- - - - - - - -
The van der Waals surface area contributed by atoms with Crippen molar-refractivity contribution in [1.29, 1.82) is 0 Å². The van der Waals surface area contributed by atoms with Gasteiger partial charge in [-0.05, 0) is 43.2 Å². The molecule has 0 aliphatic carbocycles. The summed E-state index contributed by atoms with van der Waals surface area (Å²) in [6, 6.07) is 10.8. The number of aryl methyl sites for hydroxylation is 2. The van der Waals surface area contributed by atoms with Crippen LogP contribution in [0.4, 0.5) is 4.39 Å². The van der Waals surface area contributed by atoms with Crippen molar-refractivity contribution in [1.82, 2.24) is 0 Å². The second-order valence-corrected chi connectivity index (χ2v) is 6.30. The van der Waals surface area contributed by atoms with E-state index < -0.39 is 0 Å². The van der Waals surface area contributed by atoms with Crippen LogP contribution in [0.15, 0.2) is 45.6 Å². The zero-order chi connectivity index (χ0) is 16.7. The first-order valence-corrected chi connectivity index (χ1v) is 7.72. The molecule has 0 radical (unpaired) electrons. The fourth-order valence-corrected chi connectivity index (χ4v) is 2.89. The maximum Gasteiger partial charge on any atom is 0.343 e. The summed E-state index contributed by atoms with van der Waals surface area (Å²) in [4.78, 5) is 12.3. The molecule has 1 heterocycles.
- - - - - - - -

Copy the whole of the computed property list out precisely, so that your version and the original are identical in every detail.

The van der Waals surface area contributed by atoms with Crippen molar-refractivity contribution in [1.29, 1.82) is 0 Å². The van der Waals surface area contributed by atoms with Gasteiger partial charge in [-0.05, 0) is 43.2 Å². The molecule has 0 aliphatic carbocycles. The summed E-state index contributed by atoms with van der Waals surface area (Å²) in [6, 6.07) is 10.8. The number of aryl methyl sites for hydroxylation is 2. The van der Waals surface area contributed by atoms with Crippen LogP contribution in [0.4, 0.5) is 4.39 Å². The van der Waals surface area contributed by atoms with Crippen molar-refractivity contribution in [1.82, 2.24) is 0 Å². The second-order valence-corrected chi connectivity index (χ2v) is 6.30. The van der Waals surface area contributed by atoms with E-state index < -0.39 is 0 Å². The van der Waals surface area contributed by atoms with Crippen LogP contribution in [0.15, 0.2) is 45.6 Å². The zero-order chi connectivity index (χ0) is 16.7. The first-order valence-corrected chi connectivity index (χ1v) is 7.72. The molecule has 0 radical (unpaired) electrons. The fourth-order valence-corrected chi connectivity index (χ4v) is 2.89. The maximum Gasteiger partial charge on any atom is 0.343 e. The summed E-state index contributed by atoms with van der Waals surface area (Å²) in [4.78, 5) is 12.3. The molecule has 1 heterocycles.